Nachiket 'therapist' Mhatre, Jan 30, 2012 2047 hrs IST
Cybercriminals find an easy way to direct users to poisoned links.
Luring unsuspecting users into clicking malicious links or running browser-based scripts is the most common tactic used to propagate security threats. The wide penetration of smartphones capable of reading QR (Quick Response) codes has inevitably caught the attention of cybercriminals. These 2D machine-readable codes are increasingly being used in outdoor marketing campaigns as well as print advertising. They allow users to visit websites, download apps, and gain discount coupons just by pointing their smartphone cameras at the codes.
QR codes are capable of directly injecting URLs into browsers, which is increasingly being leveraged as a social engineering tactic, according to security researchers at ESET. "It is certainly possible to make use of QR code as a mechanism to spread malware. Potentially, if a malicious QR code is scanned, users can be redirected to malicious website where malware can be downloaded. For example, cybercriminals could target and exploit weakness of a mobile OS, like Android where malicious apps can be installed on user's device through QR code", explains ESET researcher Sieng Chye.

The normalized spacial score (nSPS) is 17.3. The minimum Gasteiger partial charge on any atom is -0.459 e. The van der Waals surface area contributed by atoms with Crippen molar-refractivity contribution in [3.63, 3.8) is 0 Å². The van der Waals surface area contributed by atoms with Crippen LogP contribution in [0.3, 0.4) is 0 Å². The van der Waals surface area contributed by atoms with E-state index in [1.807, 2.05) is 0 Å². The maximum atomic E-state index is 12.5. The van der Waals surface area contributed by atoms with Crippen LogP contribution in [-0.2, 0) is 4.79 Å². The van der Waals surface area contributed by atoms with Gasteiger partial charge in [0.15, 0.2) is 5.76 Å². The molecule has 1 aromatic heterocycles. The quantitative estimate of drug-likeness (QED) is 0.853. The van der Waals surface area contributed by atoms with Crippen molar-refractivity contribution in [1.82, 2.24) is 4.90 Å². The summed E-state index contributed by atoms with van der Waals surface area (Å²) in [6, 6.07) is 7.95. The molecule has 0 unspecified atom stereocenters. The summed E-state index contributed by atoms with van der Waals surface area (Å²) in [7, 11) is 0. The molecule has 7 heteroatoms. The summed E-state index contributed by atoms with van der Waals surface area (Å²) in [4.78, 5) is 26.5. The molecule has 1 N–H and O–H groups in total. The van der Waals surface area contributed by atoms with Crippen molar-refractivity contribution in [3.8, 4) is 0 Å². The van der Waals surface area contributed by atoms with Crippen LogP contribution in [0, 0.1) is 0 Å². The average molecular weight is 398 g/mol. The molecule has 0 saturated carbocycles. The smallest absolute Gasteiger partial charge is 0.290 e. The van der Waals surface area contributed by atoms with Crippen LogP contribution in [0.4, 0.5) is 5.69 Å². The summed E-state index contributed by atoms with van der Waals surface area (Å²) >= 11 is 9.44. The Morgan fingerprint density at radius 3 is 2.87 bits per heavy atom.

At the moment, there seems to be no credible way to tell poisoned QR codes from the harmless ones. Just be careful where you point your cellphone camera at, and scan codes only from trusted sources.